For example, let's take TR's question above about people not holding office hours. I mean, why do we even hold office hours? Supposedly, to provide students with a chance to get individual feedback  advice, and guidance from their instructors. But students don't come to them. I have found that unless I require a meeting, or a student is in especially dire straits, I won't see a student in my office during office hours. In my setting, office hours don't work, and they don't help me as an instructor, administrator, or researcher--in fact, they eat into my potential work/writing time. So, I stopped having them (my syllabi say, individual appointments as needed) and made myself available my email, phone, and Facebook. And, lo and behold, I am hearing from students. I am likely,to get an instant message on Facebook or even (if they realize I am old and not actually likely to be up at midnight) a regular email with a quick question or concern. I also learned from more experienced instructors and teaching handbooks about coming early to classrooms and staying late to take student questions and concerns.

So, one might ask, why did I spend more time with my advisees than my peers? Why did I come up with new ways for students to connect with me, when other peers are holding required office hours and failing to connect with students? It wasn't for teaching and advising awards, though I have received those. It wasn't because someone told me it was an expectation. It was because, like TR and Tim Burke say, I was that confused and failing student who didn't understand how the system worked and needed help and support. So, I became the teacher/advisor I wish I had had. But as an administrator, I worked with faculty to change our expectations of ourselves, and tried to provide faculty with the supports and information they needed to be successful... and to help our students be successful.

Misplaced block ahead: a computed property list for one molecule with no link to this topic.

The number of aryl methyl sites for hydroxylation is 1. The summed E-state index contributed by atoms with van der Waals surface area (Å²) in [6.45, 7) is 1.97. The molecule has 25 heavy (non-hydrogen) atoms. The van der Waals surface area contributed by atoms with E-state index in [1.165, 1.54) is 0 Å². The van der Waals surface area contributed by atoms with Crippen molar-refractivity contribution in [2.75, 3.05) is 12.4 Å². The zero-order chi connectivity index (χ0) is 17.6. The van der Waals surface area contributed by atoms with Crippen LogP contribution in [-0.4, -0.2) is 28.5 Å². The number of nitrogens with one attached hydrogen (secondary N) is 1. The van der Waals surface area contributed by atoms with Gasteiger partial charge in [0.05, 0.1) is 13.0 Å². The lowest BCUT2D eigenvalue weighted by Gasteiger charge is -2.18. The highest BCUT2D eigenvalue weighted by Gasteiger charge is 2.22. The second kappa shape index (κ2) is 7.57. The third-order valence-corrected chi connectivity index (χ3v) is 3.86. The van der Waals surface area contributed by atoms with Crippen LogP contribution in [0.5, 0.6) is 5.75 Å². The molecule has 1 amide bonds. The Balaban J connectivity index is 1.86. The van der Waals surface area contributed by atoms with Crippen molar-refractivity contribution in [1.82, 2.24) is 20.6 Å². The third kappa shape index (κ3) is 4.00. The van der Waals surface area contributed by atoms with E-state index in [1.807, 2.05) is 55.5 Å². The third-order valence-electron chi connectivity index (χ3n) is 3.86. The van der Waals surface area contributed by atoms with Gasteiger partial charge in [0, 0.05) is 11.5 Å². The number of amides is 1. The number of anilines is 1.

And I also helped students understand the larger systems of which they and faculty are a part, so that they can set their expectations accordingly and advocate to get their needs (and some of their wants) met. Patients in health care settings have every right to want their condition and treatment explained in a comprehensive, caring, and thoughtful manner, but they don't have a right to expect home visits, doctor visits that go on endlessly, and 24-hour access to their doctors in this managed care environment. Likewise, students cannot get immediate responses on a 24-7 basis, individual training on every concept in a course, and special accommodations for every issue or concern.

Faculty within departments and across universities need to clarify our ultimate goals related to student learning and student success; identify and implement best practices for teaching, advising, and service; evaluate successes and respond to failures with new approaches; and set our own expectations for faculty performance, whose accomplishment we acknowledge and reward. This process needs to come from within the faculty, with input and information from internal and external constituents, and guidance and support from administrators and faculty leaders. Of course, we know this. I'm not writing anything new--just dreaming the improbable dream.